There probably isn’t a technical director anywhere in the country who has everything they want. All of us, in one way or another, want something more.
Regardless of the size of the congregation, I’m sure that nearly all of us have been in that last boat before (I sure have!). If only I could hire a staff person to help me out, things would be better. If only I had more volunteers, then I wouldn’t be so overwhelmed. If only there were more people to help me, I wouldn’t have to be here all the time, and I’d probably enjoy what I’m doing a whole lot more.
Before long, we’ve turned all of our attention onto what we don’t have and away from all that we do have. The result? A “woe is me” mindset. We begin to believe that God called us into the ministry just so we could live in a mud hut of isolation and desperation in the sound booth at East Bumblefuzz Community Church. That we’re suffering for the Lord by being overworked and underpaid. Thinking (in our best Eeyore voice), “I guess this is just my cross to bear.”
Granted, some of our reasons for not getting help may be legitimate and beyond our control. We can’t force volunteers to come out of the word work. We can’t just magically increase a limited budget. We can’t make old gear work like new.
But spending too much time focusing on our problems can lead to a dangerous “poverty” mentality. That mentality screams, “I’m on an island tackling all of the technical needs (seemingly) by myself because I’m destined to do this alone. No matter how hard I try, nobody will ever want to help, so I might as well start preparing myself for the slow slide into frustration and burnout.”
Over time, the poverty mentality can lead to a very desperate emotional spiral of blaming our leadership and even blaming God for the situation we’re in.
It’s about that time that remembering Paul’s words in the New Testament would be helpful. He said that God won’t give us more than we can handle, so we can take a deep breath, knowing that God won’t allow it to get worse. That’s totally somewhere in the Bible, right?
The problem with that is that the Bible never says that God won’t give us more than we can handle! In fact, it essentially says the opposite. Paul himself (quite used to suffering in his own right) said in 2 Corinthians 1:8 (NIV) that the pressure and hardship he faced made him “despair of life itself.” The circumstances he faced were hard enough to make him just want to quit and give up. Some encouragement, huh?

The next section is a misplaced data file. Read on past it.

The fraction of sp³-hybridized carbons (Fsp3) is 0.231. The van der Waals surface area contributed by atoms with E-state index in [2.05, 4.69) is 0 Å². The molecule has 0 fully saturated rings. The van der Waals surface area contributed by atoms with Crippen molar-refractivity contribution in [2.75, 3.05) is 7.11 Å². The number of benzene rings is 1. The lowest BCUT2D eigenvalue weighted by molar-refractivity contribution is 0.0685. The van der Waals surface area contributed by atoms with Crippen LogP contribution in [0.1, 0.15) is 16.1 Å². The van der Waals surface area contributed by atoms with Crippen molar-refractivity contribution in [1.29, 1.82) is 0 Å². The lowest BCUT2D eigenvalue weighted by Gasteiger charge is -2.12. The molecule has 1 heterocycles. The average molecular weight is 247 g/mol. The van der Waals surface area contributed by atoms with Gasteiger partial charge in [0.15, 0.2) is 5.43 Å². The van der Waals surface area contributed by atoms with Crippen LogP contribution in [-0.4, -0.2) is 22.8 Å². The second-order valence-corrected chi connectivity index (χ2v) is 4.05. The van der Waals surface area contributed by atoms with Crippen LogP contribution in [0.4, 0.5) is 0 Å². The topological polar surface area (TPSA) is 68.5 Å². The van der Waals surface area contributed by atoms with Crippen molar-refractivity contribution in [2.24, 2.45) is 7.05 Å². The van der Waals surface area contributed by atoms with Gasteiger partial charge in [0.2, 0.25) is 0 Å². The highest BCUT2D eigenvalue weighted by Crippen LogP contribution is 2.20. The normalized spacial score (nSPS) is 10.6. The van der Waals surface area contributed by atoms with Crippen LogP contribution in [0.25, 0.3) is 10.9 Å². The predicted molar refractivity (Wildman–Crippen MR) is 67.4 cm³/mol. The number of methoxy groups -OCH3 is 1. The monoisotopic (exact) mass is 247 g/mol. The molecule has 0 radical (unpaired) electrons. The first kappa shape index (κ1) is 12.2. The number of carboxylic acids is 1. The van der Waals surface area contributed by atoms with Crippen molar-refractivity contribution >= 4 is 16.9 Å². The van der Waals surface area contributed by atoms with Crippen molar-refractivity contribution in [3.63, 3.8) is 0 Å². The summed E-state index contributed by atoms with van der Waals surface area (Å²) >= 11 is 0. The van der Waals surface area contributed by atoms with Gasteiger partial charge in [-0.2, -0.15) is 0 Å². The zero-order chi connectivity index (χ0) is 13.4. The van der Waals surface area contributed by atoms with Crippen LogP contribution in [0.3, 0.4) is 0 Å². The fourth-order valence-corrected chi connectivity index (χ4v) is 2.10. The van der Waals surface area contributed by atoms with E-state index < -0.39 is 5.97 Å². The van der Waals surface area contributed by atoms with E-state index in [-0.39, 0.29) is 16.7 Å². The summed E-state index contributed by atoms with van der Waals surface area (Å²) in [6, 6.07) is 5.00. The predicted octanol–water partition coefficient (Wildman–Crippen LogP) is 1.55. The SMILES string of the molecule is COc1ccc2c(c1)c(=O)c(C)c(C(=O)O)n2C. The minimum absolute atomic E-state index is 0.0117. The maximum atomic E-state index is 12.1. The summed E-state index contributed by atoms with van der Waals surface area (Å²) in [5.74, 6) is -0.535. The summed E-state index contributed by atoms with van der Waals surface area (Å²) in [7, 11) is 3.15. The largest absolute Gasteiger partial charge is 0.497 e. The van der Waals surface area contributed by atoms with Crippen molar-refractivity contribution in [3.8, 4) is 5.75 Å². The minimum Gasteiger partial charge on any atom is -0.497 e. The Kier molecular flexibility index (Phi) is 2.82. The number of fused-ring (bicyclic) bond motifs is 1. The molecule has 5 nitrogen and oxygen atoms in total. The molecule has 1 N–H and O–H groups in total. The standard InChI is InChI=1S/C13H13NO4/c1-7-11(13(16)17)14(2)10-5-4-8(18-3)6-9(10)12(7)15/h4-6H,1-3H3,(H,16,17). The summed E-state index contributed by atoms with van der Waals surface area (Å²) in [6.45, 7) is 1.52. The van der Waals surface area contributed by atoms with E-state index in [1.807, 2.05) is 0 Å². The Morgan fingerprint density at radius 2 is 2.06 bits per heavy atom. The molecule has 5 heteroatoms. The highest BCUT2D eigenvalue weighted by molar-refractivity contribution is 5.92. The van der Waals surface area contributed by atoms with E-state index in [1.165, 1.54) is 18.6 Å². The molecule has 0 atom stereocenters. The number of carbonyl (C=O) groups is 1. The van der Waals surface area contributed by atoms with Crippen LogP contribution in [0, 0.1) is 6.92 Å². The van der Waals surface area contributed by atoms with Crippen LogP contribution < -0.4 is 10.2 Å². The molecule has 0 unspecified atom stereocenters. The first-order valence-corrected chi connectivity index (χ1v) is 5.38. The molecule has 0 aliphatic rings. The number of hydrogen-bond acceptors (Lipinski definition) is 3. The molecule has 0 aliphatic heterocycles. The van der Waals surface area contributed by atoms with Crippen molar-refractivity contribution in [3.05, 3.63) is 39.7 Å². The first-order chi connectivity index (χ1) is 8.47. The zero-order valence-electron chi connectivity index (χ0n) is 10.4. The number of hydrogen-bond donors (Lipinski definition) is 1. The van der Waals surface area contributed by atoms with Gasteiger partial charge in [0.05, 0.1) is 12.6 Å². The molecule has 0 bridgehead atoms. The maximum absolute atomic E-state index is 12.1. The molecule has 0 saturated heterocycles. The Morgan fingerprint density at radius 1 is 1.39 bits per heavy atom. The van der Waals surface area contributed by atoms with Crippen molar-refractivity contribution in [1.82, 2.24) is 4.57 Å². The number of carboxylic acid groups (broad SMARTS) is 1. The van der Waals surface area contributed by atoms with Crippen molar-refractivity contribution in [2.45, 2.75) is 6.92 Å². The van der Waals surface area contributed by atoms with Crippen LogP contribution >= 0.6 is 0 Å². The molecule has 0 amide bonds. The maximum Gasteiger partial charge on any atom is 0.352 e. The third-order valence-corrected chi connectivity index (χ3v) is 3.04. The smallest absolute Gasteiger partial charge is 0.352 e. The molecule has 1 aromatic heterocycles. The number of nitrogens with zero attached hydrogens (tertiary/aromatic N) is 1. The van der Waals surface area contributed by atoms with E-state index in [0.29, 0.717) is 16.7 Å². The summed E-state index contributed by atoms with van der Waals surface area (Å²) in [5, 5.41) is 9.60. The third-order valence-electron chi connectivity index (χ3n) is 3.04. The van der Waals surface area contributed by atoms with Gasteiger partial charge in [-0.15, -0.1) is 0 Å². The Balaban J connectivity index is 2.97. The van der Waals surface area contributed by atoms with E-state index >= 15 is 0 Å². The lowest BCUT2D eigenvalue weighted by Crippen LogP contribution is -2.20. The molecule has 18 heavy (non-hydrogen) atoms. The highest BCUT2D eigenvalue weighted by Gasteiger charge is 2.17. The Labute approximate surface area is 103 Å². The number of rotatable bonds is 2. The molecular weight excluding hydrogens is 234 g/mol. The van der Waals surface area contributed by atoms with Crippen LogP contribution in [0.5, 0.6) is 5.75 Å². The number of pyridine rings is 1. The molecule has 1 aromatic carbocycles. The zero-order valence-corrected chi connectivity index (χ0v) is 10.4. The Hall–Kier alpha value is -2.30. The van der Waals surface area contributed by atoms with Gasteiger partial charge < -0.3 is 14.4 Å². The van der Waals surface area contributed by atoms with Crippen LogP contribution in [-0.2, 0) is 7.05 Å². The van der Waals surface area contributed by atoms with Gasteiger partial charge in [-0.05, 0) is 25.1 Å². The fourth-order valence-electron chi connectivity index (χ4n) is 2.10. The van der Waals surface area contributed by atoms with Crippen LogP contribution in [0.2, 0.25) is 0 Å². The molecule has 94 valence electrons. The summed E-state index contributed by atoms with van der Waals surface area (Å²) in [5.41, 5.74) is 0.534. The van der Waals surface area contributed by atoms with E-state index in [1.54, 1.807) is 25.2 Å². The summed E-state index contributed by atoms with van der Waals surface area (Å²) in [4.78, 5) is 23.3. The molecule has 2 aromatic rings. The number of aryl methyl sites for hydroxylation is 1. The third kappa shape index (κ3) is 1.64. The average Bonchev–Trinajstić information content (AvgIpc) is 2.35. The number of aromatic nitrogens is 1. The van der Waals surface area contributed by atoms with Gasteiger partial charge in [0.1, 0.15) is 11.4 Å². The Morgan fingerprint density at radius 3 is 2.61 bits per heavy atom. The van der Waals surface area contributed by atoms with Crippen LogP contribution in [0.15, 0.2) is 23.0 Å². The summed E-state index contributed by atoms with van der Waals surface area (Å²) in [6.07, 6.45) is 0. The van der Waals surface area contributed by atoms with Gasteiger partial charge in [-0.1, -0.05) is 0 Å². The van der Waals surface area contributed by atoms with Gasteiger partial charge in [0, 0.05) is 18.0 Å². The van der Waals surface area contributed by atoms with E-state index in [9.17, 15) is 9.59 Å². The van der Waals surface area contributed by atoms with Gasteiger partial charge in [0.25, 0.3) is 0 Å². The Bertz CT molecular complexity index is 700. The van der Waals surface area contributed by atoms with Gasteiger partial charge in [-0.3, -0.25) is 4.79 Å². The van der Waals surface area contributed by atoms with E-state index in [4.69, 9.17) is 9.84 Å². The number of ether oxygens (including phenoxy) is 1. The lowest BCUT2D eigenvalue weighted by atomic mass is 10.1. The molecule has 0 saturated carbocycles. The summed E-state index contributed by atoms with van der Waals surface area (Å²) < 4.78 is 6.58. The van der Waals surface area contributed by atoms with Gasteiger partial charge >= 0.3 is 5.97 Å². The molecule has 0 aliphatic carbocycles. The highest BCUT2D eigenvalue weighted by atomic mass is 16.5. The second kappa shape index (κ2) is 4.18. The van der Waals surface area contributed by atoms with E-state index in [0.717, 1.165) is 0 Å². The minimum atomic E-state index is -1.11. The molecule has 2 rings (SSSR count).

But, as the old cliché says, “God is more interested in our character than our comfort.” Every difficult circumstance we face is an opportunity for us to grow not only in ourselves, but also in our faith. Paul goes on in 2 Corinthians to say that, “this happened that we might not rely on ourselves but on God . . .” (1:9 NIV).
When we focus solely on the challenges we face, we become too wrapped up in the problem to focus on a solution. And often, finding that solution requires something from us. We’ll miss that solution if we don’t first take our eyes off of the problem.
Does God have the power to do miracles on His own and make eager, talented, available tech people fall from the sky? Absolutely. He also had the power to multiply the loaves and fishes on His own so that the 5,000 could be fed. But He chose to wait until the disciples took the food in their hands and broke it. He required them to act first before the miracle occurred.
And He often requires the same of us.
As you find yourself faced with any number of issues in the world of production this week, fight against the urge to give into the poverty mentality. Instead, make a conscious effort to shift your eyes off of the problem and onto the God who can help strengthen you in the midst of it. That’s where you’ll begin to find your solution.